VHH Recap: CEO Nancy Lublin On The Benefits of Being Serial Social Women Entrepreneurs

In Take The Lead’s April virtual happy hour, Nancy Lublin, CEO of Crisis Text Line and creator of Dress For Success, shared how philanthropy is changing the world and offers solid office for women entrepreneurs. The author of several books, Lublin, has won awards for her contributions to the nonprofit sector.In Take The Lead’s April Virtual Happy Hour, Nancy Lublin, CEO of Crisis Text Line and creator of Dress For Success, shares how philanthropy is changing the world and offers solid office for women entrepreneurs. The author of several books, Lublin has won awards for her contributions to the nonprofit sector.On her journey, and why she does what she does:Nancy Lublin has been creating “Not For Profit Organizations” (as she likes to call nonprofits) since she was 23. A native of Hartford, Conn., what she calls the country’s insurance capitol, Lublin grew up with a Republican father and a Democratic mother, both who were committed and vocal in their views. Participating in all the dinner debates, Lublin developed a strong set of opinions and a sense of herself. She was involved in social activism from her early days, including initiating a Nuclear Freeze mission as a freshman in college. She’s about not pausing and thinking, but doing. A born entrepreneur, she likes to build things with people.On Dress For Success:While a student in law school, Lublin received an inheritance from her deceased grandfather. Simply receiving that amount as a result of losing her grandfather, Lublin says she didn’t feel like she deserved the money. The idea for Dress for Success was brewing in her mind and she went ahead pursuing it. She eventually dropped out of law school, but the lessons she learned while at Dress for Success have been the most invaluable ones – the ones she learned from her clients. She met women entrepreneurs who were truly busy and juggled jobs, children, homes, unsupportive or absent partners, and yet never complained. “Complaining is a wealthy white woman privilege,” she said.On changing gears from Dress for Success to Do Something, Inc. and more:As a role model for women entrepreneurs, Lublin says she gets bored easily and loves to do new things. She also has what she calls Founder’s Syndrome as she never wants to stick to long enough to haunt her own initiative. Lublin says she believes in leaving from the top, after bringing in maximum value to the organization. Lublin says she sees a great idea with bad execution, and dives in to change that. She also says she feels with her stomach, and so leaving Do Something, Inc. behind, because she loved the mission and working with young people, made her sick. But she had to move on. Her wish would be for for entrepreneur residences to be established, where people devoting time to the nonprofit world, can have a paid layover, while they contribute to other people’s work as well as mull on their next idea.[bctt tweet=““We don’t need new nonprofit organizations, we need better ones.” @nancylublin”]On starting new nonprofit organizations:“We don’t need new nonprofit organizations, we need better ones,” Lublin said. She encourages people to be intrapreneurs first. If you have an idea, go ahead and see if a similar one exists and see how you can better it. If it doesn’t exist, ask yourself, “Why?” Is there genuinely a need for it, or is it for your own self? Lastly, go ahead and do it. Try doing what is needed within your target and see if it gets traction. If not, then stop. Sometimes there’s nothing wrong with the target, it’s your idea or execution that is wrong.On the best way to collaborate with out of the box nonprofit leaders:Lublin says innovation and collaboration don’t always go hand in hand, especially in the nonprofit sector. But it’s always a start to find these circles of out of the box leaders among women entrepreneurs. What she says is much needed are mergers and acquisitions. “We all chase the same money and almost the same goals. We should care about social change, not social organizations.”Gloria Feldt, co-founder and CEO of Take The Lead, added that there is a lack of engagement in the political process. There needs to be some grassroots mobilization to get people involved in the issue to initiate interest in the process.(Take The Lead is hosting the 50 Women Can Change The World Program in Arizona, which supports women leaders in the nonprofit sector.)On a turning point in her career that made her realize her initiatives will be successful:Lublin says an entrepreneurial journey is like a flickering light bulb, never just on or off. As women entrepreneurs, you may take 2 steps forward, 1 back, and 3 sideways. Business models are built, but always subject to pivots. This is especially hard in the nonprofit world, where the funders don’t encourage change and go by projections. Ventures don’t work this way, and this doesn’t encourage honesty and transparency. What should be done instead is to demonstrate belief in the idea. Fund ideas and people. Crisis Text Line is a data company that deals with people’s lives. It uses data to make the venture better, using technology for people in pain. This is what makes investment a crucial part of the model to design success of the mission. Lublin says more businesses should operate like nonprofits as there is a lot to learn from passion for a cause.[bctt tweet=“Businesses should operate like nonprofits as there is a lot to learn from passion for a cause.”]On the monetary negotiations of being employed in the non profit world:Often people mistake working for a non profit as a less valuable thing. This is the saddest myth. The causes of every nonprofit are worthy of respect and dignity, and so should the people working behind it. We should start by respecting ourselves. (Read more about Equal Pay in our newsletter Take The Lead This Week)On how she stays focused and inspired:Never complain. Lublin says she earned this early on from the experiences of her clients at Dress for Success. She likes to be busy, and is good at saying no. She doesn’t really plan life, just lives it. That’s what makes it fun.Leadership Takeaway:[bctt tweet=““Someone else doesn’t have to lose for you to win.””]Power Up Song: “My Shot” from the Broadway play, “Hamilton:”“I am not throwing away my shot!I am not throwing away my shot!Hey yo, I’m just like my country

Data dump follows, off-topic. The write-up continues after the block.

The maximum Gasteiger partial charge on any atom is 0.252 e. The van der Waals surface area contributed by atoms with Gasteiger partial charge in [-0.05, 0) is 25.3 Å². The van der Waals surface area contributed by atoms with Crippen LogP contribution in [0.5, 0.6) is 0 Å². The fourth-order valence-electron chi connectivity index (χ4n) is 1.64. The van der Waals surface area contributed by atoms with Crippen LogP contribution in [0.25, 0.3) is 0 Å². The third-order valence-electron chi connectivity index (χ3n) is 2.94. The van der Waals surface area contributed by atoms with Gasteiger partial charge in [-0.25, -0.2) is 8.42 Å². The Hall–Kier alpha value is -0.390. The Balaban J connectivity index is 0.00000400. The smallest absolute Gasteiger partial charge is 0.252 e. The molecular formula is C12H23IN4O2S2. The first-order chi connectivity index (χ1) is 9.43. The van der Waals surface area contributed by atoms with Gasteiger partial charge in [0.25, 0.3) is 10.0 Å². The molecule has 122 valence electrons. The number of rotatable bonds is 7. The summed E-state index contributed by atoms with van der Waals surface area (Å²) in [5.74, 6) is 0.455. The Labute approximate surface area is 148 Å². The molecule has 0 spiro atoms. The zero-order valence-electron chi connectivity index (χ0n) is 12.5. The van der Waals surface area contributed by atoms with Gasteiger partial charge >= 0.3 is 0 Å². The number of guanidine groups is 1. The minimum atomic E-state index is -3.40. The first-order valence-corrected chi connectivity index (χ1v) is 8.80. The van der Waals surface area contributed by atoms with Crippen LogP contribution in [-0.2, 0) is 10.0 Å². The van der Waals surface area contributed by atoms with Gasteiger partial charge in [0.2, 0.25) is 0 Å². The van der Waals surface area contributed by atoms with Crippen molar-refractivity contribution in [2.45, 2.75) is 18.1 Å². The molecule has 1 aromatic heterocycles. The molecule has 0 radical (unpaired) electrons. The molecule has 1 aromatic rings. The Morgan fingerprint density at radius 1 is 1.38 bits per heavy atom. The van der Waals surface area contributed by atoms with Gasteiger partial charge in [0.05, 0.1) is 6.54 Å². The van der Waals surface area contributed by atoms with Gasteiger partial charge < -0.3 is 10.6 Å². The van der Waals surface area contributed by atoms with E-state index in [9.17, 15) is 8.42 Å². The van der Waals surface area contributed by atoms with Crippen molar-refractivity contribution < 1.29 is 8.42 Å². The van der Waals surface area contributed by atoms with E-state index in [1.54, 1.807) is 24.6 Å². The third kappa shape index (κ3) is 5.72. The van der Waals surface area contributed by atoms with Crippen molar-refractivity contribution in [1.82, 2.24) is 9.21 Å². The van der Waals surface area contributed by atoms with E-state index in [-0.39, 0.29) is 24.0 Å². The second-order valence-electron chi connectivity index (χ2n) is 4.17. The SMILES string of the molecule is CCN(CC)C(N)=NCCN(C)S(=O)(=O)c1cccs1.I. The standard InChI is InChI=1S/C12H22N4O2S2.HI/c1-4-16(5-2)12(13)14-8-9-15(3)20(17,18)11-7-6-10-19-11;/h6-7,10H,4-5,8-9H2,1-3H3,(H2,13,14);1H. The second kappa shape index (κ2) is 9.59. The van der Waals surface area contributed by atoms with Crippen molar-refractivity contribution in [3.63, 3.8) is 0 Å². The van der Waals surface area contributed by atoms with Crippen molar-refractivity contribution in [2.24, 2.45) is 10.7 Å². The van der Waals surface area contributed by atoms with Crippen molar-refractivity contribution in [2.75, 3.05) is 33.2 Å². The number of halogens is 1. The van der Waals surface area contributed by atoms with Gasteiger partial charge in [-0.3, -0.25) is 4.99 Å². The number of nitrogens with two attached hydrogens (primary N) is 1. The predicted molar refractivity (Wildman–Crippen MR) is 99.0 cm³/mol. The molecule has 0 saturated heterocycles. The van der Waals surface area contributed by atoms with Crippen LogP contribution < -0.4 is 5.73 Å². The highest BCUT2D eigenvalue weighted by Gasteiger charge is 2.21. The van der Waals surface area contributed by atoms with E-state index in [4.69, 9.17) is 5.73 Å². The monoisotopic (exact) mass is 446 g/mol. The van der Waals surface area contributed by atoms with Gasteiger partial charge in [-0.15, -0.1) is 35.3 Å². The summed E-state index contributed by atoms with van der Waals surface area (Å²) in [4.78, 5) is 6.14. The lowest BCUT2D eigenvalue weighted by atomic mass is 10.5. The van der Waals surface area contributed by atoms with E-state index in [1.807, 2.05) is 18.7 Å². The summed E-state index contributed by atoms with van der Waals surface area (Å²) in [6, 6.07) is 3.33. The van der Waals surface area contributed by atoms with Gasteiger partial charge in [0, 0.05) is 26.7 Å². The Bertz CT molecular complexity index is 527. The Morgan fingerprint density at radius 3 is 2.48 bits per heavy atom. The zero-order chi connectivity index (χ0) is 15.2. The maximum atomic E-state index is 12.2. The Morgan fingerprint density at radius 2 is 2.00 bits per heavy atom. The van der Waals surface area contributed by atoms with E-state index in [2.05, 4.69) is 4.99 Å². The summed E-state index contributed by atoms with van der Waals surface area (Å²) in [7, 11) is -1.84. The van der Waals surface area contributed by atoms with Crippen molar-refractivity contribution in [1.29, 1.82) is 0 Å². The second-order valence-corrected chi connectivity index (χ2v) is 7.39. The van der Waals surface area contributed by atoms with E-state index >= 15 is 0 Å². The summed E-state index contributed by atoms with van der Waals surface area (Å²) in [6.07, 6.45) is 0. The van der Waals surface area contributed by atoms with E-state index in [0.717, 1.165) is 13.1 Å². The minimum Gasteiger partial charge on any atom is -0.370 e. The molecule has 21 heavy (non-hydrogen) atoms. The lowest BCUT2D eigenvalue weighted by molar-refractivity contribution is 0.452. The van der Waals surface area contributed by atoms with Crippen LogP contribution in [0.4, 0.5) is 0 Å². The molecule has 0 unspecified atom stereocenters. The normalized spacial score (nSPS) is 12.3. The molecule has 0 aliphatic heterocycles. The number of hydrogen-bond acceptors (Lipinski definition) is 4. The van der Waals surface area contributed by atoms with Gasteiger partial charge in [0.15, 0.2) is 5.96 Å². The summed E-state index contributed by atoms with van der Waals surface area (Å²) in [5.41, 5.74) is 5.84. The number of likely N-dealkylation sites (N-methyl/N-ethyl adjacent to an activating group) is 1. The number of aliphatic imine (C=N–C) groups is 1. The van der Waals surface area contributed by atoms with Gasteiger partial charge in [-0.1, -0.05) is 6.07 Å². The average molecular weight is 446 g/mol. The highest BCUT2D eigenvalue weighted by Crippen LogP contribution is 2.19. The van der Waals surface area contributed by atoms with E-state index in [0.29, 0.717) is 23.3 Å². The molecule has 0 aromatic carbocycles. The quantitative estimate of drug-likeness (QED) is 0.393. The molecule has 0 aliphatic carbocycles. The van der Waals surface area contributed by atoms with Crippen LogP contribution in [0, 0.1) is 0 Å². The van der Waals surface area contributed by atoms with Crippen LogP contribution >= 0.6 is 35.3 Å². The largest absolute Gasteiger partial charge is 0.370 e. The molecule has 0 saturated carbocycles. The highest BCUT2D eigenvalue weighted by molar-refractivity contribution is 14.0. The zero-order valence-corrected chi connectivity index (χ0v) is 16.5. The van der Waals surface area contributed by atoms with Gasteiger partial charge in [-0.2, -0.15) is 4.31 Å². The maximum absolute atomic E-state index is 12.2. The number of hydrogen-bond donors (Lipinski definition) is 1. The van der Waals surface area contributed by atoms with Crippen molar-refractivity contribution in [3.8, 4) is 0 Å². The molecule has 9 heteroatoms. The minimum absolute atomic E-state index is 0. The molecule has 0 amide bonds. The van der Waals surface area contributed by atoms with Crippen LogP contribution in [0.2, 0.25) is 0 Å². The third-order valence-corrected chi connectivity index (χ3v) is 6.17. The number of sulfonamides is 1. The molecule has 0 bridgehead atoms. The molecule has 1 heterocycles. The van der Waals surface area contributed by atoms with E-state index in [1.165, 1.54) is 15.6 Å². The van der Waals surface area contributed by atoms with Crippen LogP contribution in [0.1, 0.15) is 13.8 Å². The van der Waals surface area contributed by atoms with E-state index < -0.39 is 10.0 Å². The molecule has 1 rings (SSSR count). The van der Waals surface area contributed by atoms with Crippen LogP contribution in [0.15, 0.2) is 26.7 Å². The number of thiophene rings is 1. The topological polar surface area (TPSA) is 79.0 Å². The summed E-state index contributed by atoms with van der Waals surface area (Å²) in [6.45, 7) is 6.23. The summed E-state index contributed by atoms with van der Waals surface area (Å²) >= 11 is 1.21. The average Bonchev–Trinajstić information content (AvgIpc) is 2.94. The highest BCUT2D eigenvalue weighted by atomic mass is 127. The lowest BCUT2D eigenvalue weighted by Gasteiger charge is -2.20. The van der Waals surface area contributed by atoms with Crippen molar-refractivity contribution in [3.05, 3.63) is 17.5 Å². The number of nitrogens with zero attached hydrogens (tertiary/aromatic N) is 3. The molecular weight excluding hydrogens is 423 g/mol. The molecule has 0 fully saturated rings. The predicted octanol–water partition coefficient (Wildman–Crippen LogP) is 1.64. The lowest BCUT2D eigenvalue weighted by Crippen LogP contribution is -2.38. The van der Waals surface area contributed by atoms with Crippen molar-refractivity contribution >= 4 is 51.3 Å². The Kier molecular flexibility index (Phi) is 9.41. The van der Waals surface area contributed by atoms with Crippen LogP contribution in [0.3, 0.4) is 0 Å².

I’m young, scrappy and hungryAnd I’m not throwing away my shot!”Stay tuned for The May Virtual Happy Hour when Felicia Davis moderates “Knowing Your Own Worth.”Resources:Virtual Happy Hour linkThe XYZ Factor: The DoSomething.org Guide to Creating a Culture of Impact